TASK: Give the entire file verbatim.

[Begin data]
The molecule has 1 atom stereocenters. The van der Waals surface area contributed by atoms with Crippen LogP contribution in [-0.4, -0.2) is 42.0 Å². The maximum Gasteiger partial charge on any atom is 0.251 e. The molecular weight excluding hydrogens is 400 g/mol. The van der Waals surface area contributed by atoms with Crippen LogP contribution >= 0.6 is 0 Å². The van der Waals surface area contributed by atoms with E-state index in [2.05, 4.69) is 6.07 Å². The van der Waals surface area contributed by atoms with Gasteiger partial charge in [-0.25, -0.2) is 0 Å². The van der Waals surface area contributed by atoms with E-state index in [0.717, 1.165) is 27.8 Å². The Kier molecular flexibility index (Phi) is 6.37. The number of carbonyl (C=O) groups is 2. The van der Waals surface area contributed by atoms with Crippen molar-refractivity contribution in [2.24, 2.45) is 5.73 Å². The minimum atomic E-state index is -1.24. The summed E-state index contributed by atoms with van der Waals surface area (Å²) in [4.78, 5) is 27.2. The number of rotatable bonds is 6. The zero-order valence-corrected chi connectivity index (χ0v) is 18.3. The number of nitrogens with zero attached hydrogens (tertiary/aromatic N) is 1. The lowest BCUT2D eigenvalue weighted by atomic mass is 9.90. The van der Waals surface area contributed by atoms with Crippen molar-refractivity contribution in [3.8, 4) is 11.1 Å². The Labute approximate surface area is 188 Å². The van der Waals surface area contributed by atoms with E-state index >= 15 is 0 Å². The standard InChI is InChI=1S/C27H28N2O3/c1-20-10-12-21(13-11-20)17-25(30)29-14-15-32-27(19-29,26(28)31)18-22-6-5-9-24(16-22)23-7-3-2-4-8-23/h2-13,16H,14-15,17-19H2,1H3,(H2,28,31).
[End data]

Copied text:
The molecule has 1 atom stereocenters. The van der Waals surface area contributed by atoms with Crippen LogP contribution in [-0.4, -0.2) is 42.0 Å². The maximum Gasteiger partial charge on any atom is 0.251 e. The molecular weight excluding hydrogens is 400 g/mol. The van der Waals surface area contributed by atoms with Crippen LogP contribution >= 0.6 is 0 Å². The van der Waals surface area contributed by atoms with E-state index in [2.05, 4.69) is 6.07 Å². The van der Waals surface area contributed by atoms with Gasteiger partial charge in [-0.25, -0.2) is 0 Å². The van der Waals surface area contributed by atoms with E-state index in [0.717, 1.165) is 27.8 Å². The Kier molecular flexibility index (Phi) is 6.37. The number of carbonyl (C=O) groups is 2. The van der Waals surface area contributed by atoms with Crippen molar-refractivity contribution in [2.24, 2.45) is 5.73 Å². The minimum atomic E-state index is -1.24. The summed E-state index contributed by atoms with van der Waals surface area (Å²) in [4.78, 5) is 27.2. The number of rotatable bonds is 6. The zero-order valence-corrected chi connectivity index (χ0v) is 18.3. The number of nitrogens with zero attached hydrogens (tertiary/aromatic N) is 1. The lowest BCUT2D eigenvalue weighted by atomic mass is 9.90. The van der Waals surface area contributed by atoms with Crippen molar-refractivity contribution in [3.8, 4) is 11.1 Å². The Labute approximate surface area is 188 Å². The van der Waals surface area contributed by atoms with E-state index >= 15 is 0 Å². The standard InChI is InChI=1S/C27H28N2O3/c1-20-10-12-21(13-11-20)17-25(30)29-14-15-32-27(19-29,26(28)31)18-22-6-5-9-24(16-22)23-7-3-2-4-8-23/h2-13,16H,14-15,17-19H2,1H3,(H2,28,31).